Q: What safety features does LiBCM use to prevent electrocution?
A: All low voltage signals interfacing with LiBCM are galvanically isolated from all high voltage signals. You can actually hold the PCB up to a bright light and see the clearance. The entire LiBCM PCB can burn to a crisp and there's zero chance the HVDC will bridge to the low voltage control signals.
A: Both HVDC+ and HVDC- are isolated from chassis ground. In theory, touching either HVDC signal will not result in shock, even if you are also touching chassis ground. You would need to touch BOTH HVDC signals at the same time to receive an electric shock.
A: The MCM constantly monitors for HVDC faults to chassis ground. If a ground fault is detected, the MCM will open the HVDC contactor and set the check engine light.
A: LiBCM is completely surrounded by a touch-proof polycarbonate cover. LiBCM will set a check engine light if that cover isn't installed.
Q: Is it safe to touch the exposed metal prongs on the grid charger power cable?
A: Yes. There are redundant diodic and galvanic isolation barriers between the IMA HVDC bus and the 5-15P plug. The galvanic isolation barrier is continuously tested by the MCM whenever the key is on.
Q: Does LiBCM safely manage cell voltage under all conditions?
A: Probably. That's certainly the goal.
A: If the voltage goes out-of-bounds, LiBCM will emit an audible beep and disable the IMA system, which will prevent further charge/discharge... unless you've hacked the IMA system that prevents this... in that case, you're on your own. If LiBCM is installed in an otherwise OEM vehicle, then over/under-charging is unlikely.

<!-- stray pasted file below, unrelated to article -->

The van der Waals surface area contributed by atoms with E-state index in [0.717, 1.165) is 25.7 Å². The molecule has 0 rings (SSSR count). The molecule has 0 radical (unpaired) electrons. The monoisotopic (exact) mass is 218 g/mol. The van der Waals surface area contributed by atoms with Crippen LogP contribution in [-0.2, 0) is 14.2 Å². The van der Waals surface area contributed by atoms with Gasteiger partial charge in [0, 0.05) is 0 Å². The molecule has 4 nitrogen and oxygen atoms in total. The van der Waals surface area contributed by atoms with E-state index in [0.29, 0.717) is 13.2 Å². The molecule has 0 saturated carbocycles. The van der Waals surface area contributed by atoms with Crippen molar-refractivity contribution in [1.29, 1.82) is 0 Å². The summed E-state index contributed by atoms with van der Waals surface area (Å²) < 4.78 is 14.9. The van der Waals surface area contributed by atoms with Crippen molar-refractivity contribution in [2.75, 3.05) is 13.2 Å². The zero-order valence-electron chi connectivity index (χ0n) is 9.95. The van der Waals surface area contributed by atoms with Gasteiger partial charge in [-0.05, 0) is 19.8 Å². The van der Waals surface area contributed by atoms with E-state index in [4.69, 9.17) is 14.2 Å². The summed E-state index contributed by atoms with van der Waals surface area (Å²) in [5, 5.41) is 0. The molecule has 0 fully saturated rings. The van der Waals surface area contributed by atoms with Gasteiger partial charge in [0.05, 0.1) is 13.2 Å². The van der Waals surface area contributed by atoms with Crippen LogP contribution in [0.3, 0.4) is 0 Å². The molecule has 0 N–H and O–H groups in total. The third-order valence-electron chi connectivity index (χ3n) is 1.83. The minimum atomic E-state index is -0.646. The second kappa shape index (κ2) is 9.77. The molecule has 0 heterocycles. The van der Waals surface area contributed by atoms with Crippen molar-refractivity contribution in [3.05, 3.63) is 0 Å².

Q: Is it safe that LiBCM's high current cables use 75 amp rated Anderson connectors, even though the IMA system can pull 140 amps?
A: The nominal 75 amp rating is for a continuous load, and with the additional heat-load introduced by adjacent multi-gang connectors (which are not present in LiBCM).
A: Anderson rates this connector to 120 amps for five minutes (per UL 1977 testing). The IMA system cannot maintain currents this high for this long (so this connector is not the weakest link).
A: This specific connector has been used in various IMA-related projects for 15+ years.
Q: Why does the LiBCM cover say "Hazardous voltage present under this cover, even when IMA switch is off"?
A: UL requires a warning whenever exposed voltages greater than 60 VDC are present and likely to come into contact with a service technician.
A: Turning the IMA switch off splits the pack into two separate modules. However, since the combined pack voltage exceeds 120 volts, it follows that at least one (or both) separated modules will exceed 60 VDC.
A: When LiBCM's cover is installed, LiBCM does not expose any HVDC signals to the user.
Q: What certifications does LiBCM have?
A: None, only my many years of experience as an EE. It's a passion project.
A: LiBCM is exempt from FCC emissions testing requirements, per 15.103(A), which exempts "digital devices utilized exclusively in any transportation vehicle".
A: LiBCM does not violate 42 USC 7521 ("emissions defeat device"), per subsection (c)(3).
A: LiBCM is legal to operate on roadways in the United States, per 40 CFR parts 85 & 86.
A: UL/CE/etc testing is not required to sell LiBCM in the USA or UK. However, LiBCM is not legal for sale in the EU (which requires CE approval).